POGOs viable source of taxes — Salceda

Love your own, or in the case of a lawmaker, push laws you yourself have authored.

Economist-lawmaker Joey over the weekend backed the Supreme Court ruling affirming the validity of the POGO Tax Law assessing taxes on Philippine Offshore Gaming Operators.

Salceda authored Republic Act 11590, the POGO Tax Law, enacted in September 2021, which imposed a tax on POGO and other tax administration provisions on offshore gaming licensees, their employees, and their service providers.

The Bayanihan 2 law, passed in September 2020 that imposed taxes on POGO, was deemed unconstitutional by the SC’s ruling.

It said that the Bayanihan 2 law, which was primarily designed to address the Covid-19 pandemic, does not require foreign-based POGO to pay a 5-percent franchise tax. However, under RA 11590, they were mandated to pay all their taxes.

“The Supreme Court’s decision thus implicitly affirms the validity of the POGO Tax Law,” Salceda said. “It is one of the strictest and most regulating tax laws in the statute books, and now, the question of its constitutionality has been implicitly resolved.”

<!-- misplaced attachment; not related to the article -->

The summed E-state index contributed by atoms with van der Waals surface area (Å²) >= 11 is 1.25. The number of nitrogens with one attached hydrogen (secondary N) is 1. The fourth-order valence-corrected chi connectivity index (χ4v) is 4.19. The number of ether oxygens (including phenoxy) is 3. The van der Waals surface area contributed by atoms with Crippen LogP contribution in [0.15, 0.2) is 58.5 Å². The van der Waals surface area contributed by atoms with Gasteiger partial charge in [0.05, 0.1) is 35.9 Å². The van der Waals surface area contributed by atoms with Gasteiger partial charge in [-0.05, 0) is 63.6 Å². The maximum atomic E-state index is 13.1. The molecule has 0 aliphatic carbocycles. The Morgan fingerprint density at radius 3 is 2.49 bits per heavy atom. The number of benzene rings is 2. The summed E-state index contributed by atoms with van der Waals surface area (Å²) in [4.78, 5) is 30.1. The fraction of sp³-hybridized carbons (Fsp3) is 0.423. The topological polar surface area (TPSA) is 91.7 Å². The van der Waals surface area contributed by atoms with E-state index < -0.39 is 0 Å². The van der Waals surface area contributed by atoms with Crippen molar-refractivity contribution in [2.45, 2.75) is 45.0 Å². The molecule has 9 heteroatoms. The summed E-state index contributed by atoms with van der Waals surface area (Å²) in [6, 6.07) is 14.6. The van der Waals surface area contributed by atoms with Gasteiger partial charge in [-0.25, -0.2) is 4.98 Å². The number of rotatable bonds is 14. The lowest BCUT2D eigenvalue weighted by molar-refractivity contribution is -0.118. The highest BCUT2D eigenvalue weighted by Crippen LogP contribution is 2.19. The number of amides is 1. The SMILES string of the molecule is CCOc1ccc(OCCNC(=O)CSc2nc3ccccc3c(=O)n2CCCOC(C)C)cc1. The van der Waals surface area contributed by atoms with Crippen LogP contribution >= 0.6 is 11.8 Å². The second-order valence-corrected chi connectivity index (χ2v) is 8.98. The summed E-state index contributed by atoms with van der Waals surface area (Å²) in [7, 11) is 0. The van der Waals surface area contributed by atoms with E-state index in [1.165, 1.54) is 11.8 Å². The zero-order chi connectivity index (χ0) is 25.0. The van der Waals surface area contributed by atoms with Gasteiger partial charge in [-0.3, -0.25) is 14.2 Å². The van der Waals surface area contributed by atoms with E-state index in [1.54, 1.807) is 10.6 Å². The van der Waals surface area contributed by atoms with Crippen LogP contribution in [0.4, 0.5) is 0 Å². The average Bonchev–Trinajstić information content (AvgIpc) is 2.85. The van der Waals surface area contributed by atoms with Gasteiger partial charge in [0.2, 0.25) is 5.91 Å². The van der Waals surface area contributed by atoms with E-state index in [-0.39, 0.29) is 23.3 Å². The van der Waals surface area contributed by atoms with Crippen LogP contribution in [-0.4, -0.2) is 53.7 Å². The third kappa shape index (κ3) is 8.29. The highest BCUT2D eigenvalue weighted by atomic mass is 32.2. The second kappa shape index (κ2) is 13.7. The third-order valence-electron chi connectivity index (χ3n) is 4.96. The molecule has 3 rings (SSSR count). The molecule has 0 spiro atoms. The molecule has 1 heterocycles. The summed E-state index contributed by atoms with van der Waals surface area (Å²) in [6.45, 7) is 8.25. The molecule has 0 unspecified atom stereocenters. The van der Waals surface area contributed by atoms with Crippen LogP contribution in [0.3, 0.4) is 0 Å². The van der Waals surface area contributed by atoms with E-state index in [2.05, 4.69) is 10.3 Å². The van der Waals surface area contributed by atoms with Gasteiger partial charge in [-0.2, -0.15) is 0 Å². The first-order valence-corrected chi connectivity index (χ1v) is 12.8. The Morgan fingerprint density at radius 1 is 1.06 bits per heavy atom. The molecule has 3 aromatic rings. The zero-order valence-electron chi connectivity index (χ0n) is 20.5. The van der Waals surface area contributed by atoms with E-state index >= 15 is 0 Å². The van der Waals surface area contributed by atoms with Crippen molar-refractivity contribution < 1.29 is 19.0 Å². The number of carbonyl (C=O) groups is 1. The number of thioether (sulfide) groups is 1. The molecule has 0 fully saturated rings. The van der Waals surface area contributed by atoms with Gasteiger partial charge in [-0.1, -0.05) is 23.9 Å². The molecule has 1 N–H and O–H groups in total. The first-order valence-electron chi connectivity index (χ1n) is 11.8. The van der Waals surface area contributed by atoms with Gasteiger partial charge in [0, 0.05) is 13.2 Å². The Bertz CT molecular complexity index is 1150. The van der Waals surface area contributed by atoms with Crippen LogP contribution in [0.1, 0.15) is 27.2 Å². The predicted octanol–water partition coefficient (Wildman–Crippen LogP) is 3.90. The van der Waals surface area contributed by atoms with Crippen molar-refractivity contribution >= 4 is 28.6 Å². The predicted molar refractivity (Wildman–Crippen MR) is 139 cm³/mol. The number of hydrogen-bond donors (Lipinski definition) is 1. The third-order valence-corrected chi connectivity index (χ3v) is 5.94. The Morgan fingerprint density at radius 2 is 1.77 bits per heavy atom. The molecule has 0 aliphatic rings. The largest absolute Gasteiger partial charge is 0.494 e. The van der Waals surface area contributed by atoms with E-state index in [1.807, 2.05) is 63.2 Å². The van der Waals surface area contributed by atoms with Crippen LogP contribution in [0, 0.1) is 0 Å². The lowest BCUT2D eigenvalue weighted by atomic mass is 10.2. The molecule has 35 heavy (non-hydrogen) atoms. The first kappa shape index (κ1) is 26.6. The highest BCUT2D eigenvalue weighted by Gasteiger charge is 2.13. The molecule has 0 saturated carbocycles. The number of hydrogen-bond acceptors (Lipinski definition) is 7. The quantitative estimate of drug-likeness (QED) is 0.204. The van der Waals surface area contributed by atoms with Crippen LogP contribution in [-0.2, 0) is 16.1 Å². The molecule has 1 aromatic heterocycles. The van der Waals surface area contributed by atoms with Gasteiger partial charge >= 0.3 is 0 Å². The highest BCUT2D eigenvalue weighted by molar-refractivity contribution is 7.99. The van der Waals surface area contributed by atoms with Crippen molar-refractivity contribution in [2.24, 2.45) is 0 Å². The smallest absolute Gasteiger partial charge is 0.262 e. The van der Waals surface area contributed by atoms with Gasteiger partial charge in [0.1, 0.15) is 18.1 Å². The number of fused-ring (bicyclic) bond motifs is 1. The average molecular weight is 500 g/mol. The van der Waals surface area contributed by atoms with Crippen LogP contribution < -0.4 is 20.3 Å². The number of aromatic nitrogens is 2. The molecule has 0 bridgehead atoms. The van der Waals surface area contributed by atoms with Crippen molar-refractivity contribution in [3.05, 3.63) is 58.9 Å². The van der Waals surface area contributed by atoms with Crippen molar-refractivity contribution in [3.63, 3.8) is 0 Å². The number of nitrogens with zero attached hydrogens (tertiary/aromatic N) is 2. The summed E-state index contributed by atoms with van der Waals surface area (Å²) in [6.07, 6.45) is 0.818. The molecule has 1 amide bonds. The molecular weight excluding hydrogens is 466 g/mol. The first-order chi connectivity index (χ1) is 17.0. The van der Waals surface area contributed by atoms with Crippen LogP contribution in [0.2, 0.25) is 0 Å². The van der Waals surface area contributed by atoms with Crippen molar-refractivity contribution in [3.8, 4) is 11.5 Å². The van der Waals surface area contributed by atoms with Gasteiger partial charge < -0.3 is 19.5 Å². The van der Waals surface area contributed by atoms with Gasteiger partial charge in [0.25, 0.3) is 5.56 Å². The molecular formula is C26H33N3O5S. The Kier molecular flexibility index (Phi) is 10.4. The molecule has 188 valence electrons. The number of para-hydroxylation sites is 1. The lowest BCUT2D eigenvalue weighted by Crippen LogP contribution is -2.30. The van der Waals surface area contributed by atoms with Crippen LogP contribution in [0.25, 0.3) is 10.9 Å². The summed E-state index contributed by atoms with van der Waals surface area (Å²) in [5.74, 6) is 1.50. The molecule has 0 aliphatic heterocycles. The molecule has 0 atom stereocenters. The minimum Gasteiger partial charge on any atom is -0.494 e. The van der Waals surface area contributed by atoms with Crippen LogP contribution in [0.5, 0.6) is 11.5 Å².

According to the lawmaker, this is consistent with the SC’s general doctrine of preserving the power of Congress to determine tax policy as an exclusive power.

Citing numbers from the Bureau of Internal Revenue, Salceda explained that the Pogo Tax Law resulted in greater revenues, contrary to earlier statements from some lawmakers.

“From January to October 2021, prior to the implementation of RA 11590, we collected only 300 million per month in taxes from POGO,” Salceda said.

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